by Henry M. Morris
“Father, I will that they also, whom thou hast given me, be with me where I am; that they may behold my glory, which thou hast given me: for thou lovedst me before the foundation of the world” (John 17:24).
This is the very heart of the moving prayer of the Lord Jesus Christ in the upper room before His arrest and crucifixion. As we hear Him pray, we are translated back in time, before time began, and there we encounter the indescribable love within the counsels of the triune Godhead—Father and Son and Spirit—three Persons, yet one God.
Then, after speaking of this love, Jesus prayed—in the final words of His sure-to-be-answered prayer—“that the love wherewith thou hast loved me may be in them, and I in them” (v. 26).
This love—the love within the Trinity—was the primeval love and, therefore is the spring from which flows every other form of true love: marital love, mother love, brotherly love, love of country, love of friends, love for the lost, or any other genuine love.
It is appropriate that the first mention of love in the Old Testament refers to the love of a father (Abraham) for his son Isaac (Gen. 22:2), and then, that the first reference to love in the New Testament (Matt. 3:17) speaks of the heavenly love of God the Father for God the Son. In both cases, the son is called “beloved,” yet in both cases the father and son are prepared to go to the altar of sacrifice, that the will of God might be done, and a way of salvation be provided for lost sinners.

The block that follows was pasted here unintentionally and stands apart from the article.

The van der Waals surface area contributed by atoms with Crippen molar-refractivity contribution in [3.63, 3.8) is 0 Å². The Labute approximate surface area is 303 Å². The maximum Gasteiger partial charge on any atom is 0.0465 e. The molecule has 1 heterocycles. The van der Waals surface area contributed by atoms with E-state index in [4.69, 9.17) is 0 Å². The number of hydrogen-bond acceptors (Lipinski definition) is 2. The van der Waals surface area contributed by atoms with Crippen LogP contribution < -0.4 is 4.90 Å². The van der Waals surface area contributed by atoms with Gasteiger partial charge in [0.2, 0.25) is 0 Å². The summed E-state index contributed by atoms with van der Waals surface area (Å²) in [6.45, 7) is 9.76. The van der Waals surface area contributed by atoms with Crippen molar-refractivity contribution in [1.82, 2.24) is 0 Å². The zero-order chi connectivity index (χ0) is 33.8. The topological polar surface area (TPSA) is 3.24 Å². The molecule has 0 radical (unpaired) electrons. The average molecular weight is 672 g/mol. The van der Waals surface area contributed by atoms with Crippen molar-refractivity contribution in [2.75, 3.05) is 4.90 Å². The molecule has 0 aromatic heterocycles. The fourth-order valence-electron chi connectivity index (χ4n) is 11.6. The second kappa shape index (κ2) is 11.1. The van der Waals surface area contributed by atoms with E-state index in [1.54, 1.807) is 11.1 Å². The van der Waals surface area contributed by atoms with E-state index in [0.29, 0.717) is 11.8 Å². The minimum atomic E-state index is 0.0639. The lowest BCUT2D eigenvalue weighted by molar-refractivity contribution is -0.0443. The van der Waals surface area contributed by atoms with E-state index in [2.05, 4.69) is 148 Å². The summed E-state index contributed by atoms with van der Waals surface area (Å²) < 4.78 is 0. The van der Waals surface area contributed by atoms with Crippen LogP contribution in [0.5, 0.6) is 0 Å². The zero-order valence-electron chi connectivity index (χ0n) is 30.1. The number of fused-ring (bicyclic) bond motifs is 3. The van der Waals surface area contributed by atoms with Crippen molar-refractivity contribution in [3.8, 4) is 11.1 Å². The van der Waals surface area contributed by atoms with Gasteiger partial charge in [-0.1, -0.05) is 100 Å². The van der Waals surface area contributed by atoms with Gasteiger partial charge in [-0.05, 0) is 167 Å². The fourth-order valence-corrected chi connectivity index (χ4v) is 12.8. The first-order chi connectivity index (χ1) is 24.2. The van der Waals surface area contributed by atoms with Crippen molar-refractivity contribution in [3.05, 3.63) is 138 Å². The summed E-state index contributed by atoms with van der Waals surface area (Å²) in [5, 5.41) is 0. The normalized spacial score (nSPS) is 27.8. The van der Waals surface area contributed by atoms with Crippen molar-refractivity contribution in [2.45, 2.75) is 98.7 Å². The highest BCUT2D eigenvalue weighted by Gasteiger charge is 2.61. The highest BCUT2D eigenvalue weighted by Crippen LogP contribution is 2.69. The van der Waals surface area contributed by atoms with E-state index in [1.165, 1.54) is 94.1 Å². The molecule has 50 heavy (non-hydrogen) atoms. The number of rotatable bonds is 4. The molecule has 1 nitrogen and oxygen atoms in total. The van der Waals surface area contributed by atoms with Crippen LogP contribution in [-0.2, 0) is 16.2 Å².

“He that spared not His own Son, but delivered Him up for us all, how shall He not with Him also freely give us all things?” (Rom. 8:32). One day, as He prayed, we shall be with Him, see His glory, and even experience His own eternal love in our hearts.
From Days of Praise, published by Creation Research Institute.
Henry M. Morris is founder and president emeritus of the Institute for Creation Research, P.O. Box 2667, El Cajon, CA 92021
Used by permission.